After filming was completed, Ferrara found himself with a copy of the comic from the movie. Though the comic looked complete on camera, it was actually only a few pages of vampire artwork and a cover wrapped around a totally different, unrelated comic about a female detective called Vanity (Ferrara has the actual Vanity comic at the shop next to his Vampires Everywhere). Ishmael found out the store had the original comic, talked with Ferrara and asked him to scan in the pages. Which he did.
Once Ishmael had the pages, he found a signature for the artist named Chris Miller. Through Chris Miller, he found the publisher, Blackthorne—and then eventually Steve Schanes, who was originally hired to produce the comic. Schanes made four double page spreads for the film, which Ishmael borrowed. Then, he had them recolored by artist Rico Renzi, and put together so that, for the first time, the comic could be released to its fans. Just don’t expect a cohesive story because it was never meant for that.
“There’s no real narrative,” Ishmael explained. “We kind of put them in the order that we thought works the best. But even in the movie, they’re saying [the comic] says things that it doesn’t say. It is just there to talk about and it is almost a MacGuffin.”
All of this only happens because of the posters, though. Ishmael and the Bottleneck Gallery had already been working with the estate of iconic poster artist John Alvin to release a few of his many (many) masterpieces. Posters such as E.T., Gremlins, and Robocop. However, when the conversation turned to The Lost Boys, Ishmael remembered that a book written by Alvin’s widow and frequent collaborator, Andrea Alvin, had a bunch of alternative concepts in it. The concepts obviously didn’t work for the movie’s advertising, but somehow have now aged themselves into relevance. “Being in the era we are with posters and all this stuff for movies like this, it seemed like the perfect time to release these as posters but also kind of...you’re tricking people into learning something,” Ishmael joked.
Andrea Alvin told us her late husband must have done almost two dozen concepts for The Lost Boys back in the ‘80s, each to various stages of completion and many of which were only ever documented on Polaroid. When the studio couldn’t decide on one, John and a marketing executive basically took a box of photographs and made a collage.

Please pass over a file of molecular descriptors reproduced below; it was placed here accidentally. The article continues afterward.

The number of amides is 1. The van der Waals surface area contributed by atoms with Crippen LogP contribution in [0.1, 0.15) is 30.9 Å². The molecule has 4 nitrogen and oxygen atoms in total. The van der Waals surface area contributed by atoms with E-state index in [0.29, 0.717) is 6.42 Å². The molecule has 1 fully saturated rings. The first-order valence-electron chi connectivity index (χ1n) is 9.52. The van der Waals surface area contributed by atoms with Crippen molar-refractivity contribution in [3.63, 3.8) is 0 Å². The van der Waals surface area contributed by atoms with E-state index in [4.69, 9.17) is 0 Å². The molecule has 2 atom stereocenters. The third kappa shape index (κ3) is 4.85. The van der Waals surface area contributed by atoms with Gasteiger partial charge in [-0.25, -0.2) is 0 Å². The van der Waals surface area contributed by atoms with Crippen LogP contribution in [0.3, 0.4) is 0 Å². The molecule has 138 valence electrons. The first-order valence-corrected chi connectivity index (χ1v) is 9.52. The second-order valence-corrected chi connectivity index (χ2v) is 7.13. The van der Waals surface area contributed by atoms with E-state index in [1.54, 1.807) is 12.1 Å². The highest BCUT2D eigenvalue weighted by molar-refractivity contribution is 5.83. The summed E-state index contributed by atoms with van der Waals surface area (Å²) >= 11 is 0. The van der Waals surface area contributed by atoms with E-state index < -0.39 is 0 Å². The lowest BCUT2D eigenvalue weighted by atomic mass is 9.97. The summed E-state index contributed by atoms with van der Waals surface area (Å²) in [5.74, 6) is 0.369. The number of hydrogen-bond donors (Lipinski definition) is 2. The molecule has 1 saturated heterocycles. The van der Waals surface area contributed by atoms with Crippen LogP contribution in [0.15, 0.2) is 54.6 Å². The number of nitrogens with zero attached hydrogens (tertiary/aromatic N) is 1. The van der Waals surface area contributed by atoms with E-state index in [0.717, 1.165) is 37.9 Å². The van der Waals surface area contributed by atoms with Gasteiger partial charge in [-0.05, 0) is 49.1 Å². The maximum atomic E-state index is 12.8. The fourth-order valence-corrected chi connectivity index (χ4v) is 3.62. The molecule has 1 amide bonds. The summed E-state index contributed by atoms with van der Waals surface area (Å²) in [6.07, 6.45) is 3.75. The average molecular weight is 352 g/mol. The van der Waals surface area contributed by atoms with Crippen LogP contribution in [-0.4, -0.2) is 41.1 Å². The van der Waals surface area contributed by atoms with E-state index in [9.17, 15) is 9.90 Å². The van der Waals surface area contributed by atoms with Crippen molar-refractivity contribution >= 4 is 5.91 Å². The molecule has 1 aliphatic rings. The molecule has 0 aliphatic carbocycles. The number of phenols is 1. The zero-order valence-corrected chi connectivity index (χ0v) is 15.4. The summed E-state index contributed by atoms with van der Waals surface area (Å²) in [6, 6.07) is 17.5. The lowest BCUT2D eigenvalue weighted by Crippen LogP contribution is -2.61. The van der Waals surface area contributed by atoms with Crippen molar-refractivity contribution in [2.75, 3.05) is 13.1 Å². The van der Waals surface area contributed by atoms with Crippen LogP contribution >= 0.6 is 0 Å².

“In those days there was no Photoshop so they had a big print made with all these cut out photographs on it,” Alvin told io9. “And John painted on that to blend everything together. So he painted the hair and he painted the sunglasses on Jason Patric. There’s quite a lot of artwork on it. They weren’t really supposed to look like they were in the same place at the same time but they did make it look cohesive. It was an unusual and unique looking piece at the time.”
Here’s that poster, which is not being released this week.
That’s what was released, but it was not even close to all of the other ways Alvin went with the poster ideas, including the three that are finally being released this week.
“I love the idea that we get to show some of these things that no one ever got to see,” Andrea Alvin said. “My main objective since John passed away is to associate his name with all the work that he did, because in so many cases people don’t know who did it. And he has such a huge career.”
And so, there you have it. All the vampires aligned to give Lost Boys fans some pieces of history they maybe never knew about, or certainly never thought they could own. All of which will be online June 4 at Bottleneck Gallery.